CHARLESTON, W.Va. -- The Indiana bat went on the endangered species list in 1967, and 45 years later, there are half as many bats as there were then.
The largest concentration of the endangered Virginia big-eared bat, its population down to less than 400,000, lives in caves in West Virginia.
Their numbers could soon fall even lower. Maryland-based Beech Ridge Energy is seeking a permit from the U.S. Fish and Wildlife Service that would allow the accidental killing of bats at its 67-turbine wind farm in Greenbrier and Nicholas counties.
As part of a settlement with environmental groups, the company has already agreed to operate turbines only during daylight hours between April 1 and mid-November, when the bats go into hibernation.
It's illegal under the Endangered Species Act to harm animals on the threatened or endangered list. Yet wind energy companies that received hundreds of millions of taxpayer dollars in the name of environmentalism are seeking permission to do just that.
The U.S. Fish and Wildlife Service is taking comments on the company's proposed conservation plan and environmental impact statement through Oct. 23.
West Virginians should not waste the opportunity.
WHILE the national media has already declared that this could be the nastiest presidential campaign since 1800, there are signs that the most effective advertisements may be the mild ones.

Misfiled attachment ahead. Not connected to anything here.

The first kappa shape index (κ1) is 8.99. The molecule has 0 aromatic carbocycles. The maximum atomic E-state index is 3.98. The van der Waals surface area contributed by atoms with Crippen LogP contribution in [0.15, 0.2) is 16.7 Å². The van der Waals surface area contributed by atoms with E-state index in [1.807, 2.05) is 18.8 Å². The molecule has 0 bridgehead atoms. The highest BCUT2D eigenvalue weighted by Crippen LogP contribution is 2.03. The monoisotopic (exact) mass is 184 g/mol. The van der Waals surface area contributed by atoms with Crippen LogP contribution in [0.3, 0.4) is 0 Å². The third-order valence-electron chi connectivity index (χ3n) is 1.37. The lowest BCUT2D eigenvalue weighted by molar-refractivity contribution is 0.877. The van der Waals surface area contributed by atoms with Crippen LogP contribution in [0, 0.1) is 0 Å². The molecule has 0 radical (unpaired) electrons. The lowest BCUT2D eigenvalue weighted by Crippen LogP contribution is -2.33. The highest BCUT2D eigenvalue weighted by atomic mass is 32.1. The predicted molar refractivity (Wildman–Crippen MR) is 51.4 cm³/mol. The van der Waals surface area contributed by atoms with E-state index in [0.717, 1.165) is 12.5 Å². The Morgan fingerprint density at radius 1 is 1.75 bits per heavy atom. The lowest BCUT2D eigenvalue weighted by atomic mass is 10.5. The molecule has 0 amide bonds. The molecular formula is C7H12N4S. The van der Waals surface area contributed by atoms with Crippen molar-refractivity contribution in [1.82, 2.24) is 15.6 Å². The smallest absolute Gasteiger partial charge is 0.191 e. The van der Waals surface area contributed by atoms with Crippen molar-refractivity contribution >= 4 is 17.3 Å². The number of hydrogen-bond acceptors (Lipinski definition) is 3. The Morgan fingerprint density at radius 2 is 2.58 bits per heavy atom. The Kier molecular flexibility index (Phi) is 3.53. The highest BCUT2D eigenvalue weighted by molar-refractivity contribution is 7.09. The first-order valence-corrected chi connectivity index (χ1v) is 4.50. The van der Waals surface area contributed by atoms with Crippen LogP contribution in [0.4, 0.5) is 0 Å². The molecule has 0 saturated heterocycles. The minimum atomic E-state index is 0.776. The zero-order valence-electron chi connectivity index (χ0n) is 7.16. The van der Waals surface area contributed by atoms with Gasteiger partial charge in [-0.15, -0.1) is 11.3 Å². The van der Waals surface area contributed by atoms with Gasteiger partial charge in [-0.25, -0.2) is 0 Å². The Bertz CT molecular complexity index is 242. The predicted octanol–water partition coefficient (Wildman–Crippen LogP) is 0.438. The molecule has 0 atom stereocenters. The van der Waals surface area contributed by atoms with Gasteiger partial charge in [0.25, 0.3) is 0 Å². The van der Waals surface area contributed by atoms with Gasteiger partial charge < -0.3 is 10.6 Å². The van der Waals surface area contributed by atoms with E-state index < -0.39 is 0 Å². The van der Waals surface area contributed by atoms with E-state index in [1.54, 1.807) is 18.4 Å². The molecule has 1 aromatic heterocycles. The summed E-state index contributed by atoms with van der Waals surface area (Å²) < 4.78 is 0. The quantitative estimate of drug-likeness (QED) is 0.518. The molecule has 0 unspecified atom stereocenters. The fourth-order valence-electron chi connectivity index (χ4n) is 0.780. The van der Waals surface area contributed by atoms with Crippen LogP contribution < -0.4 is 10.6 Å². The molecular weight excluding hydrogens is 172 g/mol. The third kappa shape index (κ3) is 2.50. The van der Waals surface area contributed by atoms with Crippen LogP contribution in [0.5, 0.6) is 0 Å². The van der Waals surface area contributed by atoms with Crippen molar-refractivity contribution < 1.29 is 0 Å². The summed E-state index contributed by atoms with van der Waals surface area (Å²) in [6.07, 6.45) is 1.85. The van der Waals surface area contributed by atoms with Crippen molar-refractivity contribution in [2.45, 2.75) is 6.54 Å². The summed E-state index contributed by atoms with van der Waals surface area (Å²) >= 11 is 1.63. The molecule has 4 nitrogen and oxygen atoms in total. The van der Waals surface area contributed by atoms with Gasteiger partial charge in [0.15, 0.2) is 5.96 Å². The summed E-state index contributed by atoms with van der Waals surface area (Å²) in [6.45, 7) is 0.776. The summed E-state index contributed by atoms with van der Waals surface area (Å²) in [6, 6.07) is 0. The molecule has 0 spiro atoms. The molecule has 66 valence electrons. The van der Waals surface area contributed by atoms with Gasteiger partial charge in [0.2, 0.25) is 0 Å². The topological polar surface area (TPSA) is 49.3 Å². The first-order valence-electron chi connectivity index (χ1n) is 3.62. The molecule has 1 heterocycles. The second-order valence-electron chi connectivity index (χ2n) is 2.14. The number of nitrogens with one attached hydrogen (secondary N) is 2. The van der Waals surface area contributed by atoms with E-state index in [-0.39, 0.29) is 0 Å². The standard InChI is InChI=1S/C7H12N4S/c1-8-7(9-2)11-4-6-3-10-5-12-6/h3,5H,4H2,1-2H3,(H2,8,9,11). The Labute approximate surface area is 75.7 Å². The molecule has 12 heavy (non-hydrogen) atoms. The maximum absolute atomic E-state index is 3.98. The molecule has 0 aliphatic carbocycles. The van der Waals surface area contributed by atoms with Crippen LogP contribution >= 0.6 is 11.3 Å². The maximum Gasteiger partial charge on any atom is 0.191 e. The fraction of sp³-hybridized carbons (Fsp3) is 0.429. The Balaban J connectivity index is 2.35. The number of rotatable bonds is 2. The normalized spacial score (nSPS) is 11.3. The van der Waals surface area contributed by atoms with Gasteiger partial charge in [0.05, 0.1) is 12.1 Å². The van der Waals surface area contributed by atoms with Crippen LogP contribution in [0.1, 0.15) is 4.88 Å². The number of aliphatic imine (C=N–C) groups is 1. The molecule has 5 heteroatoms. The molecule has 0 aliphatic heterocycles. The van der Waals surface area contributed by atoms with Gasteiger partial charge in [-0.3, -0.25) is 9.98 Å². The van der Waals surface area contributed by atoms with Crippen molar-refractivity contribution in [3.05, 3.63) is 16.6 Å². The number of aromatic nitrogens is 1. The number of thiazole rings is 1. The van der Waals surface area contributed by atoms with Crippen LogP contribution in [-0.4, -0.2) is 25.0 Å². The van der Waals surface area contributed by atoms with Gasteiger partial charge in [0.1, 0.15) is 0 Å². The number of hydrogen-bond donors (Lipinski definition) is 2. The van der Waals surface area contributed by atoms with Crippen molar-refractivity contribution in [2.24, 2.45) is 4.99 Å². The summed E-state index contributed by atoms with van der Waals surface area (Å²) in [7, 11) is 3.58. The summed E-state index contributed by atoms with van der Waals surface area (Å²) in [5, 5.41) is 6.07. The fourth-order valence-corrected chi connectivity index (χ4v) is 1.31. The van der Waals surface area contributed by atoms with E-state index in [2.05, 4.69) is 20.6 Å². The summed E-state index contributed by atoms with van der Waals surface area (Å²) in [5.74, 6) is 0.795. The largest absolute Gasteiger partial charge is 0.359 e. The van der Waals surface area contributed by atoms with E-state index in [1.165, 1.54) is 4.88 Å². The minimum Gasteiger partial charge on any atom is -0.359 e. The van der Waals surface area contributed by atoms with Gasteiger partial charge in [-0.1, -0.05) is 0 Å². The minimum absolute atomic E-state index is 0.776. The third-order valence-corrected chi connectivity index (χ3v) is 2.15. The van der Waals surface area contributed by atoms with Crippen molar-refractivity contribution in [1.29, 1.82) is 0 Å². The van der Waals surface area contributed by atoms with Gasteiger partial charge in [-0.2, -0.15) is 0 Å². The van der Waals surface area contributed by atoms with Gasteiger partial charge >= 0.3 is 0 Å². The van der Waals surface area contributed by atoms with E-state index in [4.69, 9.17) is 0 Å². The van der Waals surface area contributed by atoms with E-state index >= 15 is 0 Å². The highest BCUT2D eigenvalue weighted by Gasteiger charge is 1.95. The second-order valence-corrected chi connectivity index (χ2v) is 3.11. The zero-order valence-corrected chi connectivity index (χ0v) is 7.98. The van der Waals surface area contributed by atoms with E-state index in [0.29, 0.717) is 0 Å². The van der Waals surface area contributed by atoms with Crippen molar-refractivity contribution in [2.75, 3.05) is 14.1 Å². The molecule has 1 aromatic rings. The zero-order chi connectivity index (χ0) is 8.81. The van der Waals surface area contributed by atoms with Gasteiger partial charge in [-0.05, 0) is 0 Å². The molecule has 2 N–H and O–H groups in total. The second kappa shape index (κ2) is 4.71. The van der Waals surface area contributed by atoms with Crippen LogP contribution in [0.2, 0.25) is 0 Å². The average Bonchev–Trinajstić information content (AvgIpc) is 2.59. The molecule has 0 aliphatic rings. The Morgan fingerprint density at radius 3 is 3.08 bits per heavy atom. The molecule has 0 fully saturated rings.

Republican pollster and strategist Frank Luntz had a focus group of mainly 2008 supporters of President Obama review more than a dozen ads for this campaign. The most effective ad was one that featured Obama voters who said they were disappointed in him.
"I can almost see myself in that ad," said one reviewer. "It seemed the most real."
The ad came from Americans For Prosperity, an independent group. Congress tried to ban independent political speech in the McCain-Feingold campaign "reform" law.
Citizens are taking a higher road than the politicians.
The best way to have more civil campaigns is have more voices in politics. Candidates sometimes go negative, but voters want to talk about issues.
THE 88-mile West Virginia Turnpike has been a toll road since it opened on Sept. 2, 1954. The people who use it pay for its construction, maintenance and expansion.